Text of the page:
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Traditional "Good Luck" foods eaten during the Chinese New Year and why they are popular.
1. Tangerines and Oranges. 
Displaying and eating these fruits is said to bring wealth and luck. The tradition stems from the way the Chinese words for gold and orange sound alike, while the word for tangerine echoes luck. It’s good if they have leaves,because leaves symbolize longevity. However they should not be grouped in fours as this number is associated with death.
2. Long Noodles.
If noodles are served, then serve  them as long as possible, for long life.
3. Tray of Togetherness for snacks with eight compartments
Put out for visiting relatives to snack on, or given as a gift. The eight is a traditionally symbolic lucky number. Theompartments of the tray are filled with things such as preserved kumquats for prosperity, coconut for togetherness, longans to bring many sons, and red melon seeds for happiness.
4. Nian Gao
Nian gao means year cake, but gao sounds the same as the word for tall or high,. Hence the cakes symbolize achieving new heights in the coming year. The steamed sweets are made of glutinous rice flour, brown sugar, and oil. Some versions have white sesame seeds, red dates, or nuts in them (the dates are said to bring early prosperity.
5. Pomelo.
This large citrus fruit is popularbecause it is thought to bring “continuous prosperity and status.” The tradition comes from the way the Cantonese phrase for pomelo sounds similar to the words for prosperity and status.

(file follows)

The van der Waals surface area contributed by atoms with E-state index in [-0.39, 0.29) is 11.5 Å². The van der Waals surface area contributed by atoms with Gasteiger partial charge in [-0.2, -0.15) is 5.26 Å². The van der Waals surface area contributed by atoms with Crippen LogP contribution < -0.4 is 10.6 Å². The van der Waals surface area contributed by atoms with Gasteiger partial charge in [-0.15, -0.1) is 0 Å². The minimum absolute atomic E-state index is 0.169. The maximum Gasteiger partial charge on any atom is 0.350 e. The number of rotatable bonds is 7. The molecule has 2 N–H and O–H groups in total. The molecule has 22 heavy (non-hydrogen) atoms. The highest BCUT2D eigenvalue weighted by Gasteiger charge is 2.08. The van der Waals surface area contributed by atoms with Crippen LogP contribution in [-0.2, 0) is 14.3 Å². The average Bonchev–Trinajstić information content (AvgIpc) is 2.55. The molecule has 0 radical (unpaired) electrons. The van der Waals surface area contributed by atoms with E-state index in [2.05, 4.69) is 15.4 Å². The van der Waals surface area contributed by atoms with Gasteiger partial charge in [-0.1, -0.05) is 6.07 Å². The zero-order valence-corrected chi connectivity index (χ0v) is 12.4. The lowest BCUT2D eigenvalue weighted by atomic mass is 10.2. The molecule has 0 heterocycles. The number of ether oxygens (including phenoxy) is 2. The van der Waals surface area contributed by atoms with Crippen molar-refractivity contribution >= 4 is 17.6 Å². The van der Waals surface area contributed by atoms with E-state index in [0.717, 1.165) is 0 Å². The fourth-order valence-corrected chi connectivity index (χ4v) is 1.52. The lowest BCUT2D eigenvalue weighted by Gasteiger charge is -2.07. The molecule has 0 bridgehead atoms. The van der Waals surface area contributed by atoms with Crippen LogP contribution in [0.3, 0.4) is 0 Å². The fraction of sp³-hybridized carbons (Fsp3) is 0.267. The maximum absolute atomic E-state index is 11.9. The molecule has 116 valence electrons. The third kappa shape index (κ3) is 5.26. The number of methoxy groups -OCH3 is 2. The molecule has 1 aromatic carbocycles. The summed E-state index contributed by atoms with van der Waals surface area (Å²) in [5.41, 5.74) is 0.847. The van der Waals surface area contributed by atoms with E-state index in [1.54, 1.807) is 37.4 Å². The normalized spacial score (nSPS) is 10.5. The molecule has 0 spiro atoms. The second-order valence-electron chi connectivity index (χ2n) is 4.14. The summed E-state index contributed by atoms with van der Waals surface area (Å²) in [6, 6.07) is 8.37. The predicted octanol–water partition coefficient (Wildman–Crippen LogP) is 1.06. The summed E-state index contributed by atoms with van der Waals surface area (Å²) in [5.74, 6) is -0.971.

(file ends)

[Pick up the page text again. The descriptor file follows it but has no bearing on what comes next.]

6. Jai.
This vegetarian dish is eaten because it’s “part of the Buddhist culture to cleanse yourself with vegetables. It’s also packed with good-luck foods breaking it down by ingredient: sea moss for prosperity; lotus seeds for children/birth of sons; noodles for longevity; lily buds to “send 100 years of harmonious union”; Chinese black mushrooms to “fulfill wishes from east to west”; and more. I have a version on my site.
7. Long Leafy Greens and Long Beans.
Leafy greens, such as Chinese broccoli, are “served whole to wish a long life for parents.”
8. Whole Fish.
The Chinese word for fish sounds like the word for abundance.It’s important that the fish is served with the head and tail intact to ensure a good start and finish and to avoid bad luck throughout the year. I have a recipe on my site.
9. Sweets.
Serving desserts brings a sweet life in the new year.A  favorite is the flaky cookie pockets called gok jai, filled with peanuts, coconut, and sesame. I have a recipe on my site.
10. Yuanbao (Jiaozi).
In North China, everyone eats the jiaozi dumplings. Families will make a dough and wrap it around pork and cabbage, and boil [the dumplings], then serve them with vinegar and soy sauce. You can wrap them in the shape of an old silver ingot.” During New Year celebrations jiaozi are called yuanbao, a reference to the ancient, ingot-shaped Chinese currency, and that eating them is said to bring prosperity. While making them, families sometimes tuck added good-luck foods like peanuts (to bring long life) into some of them. I have a recipe on my site.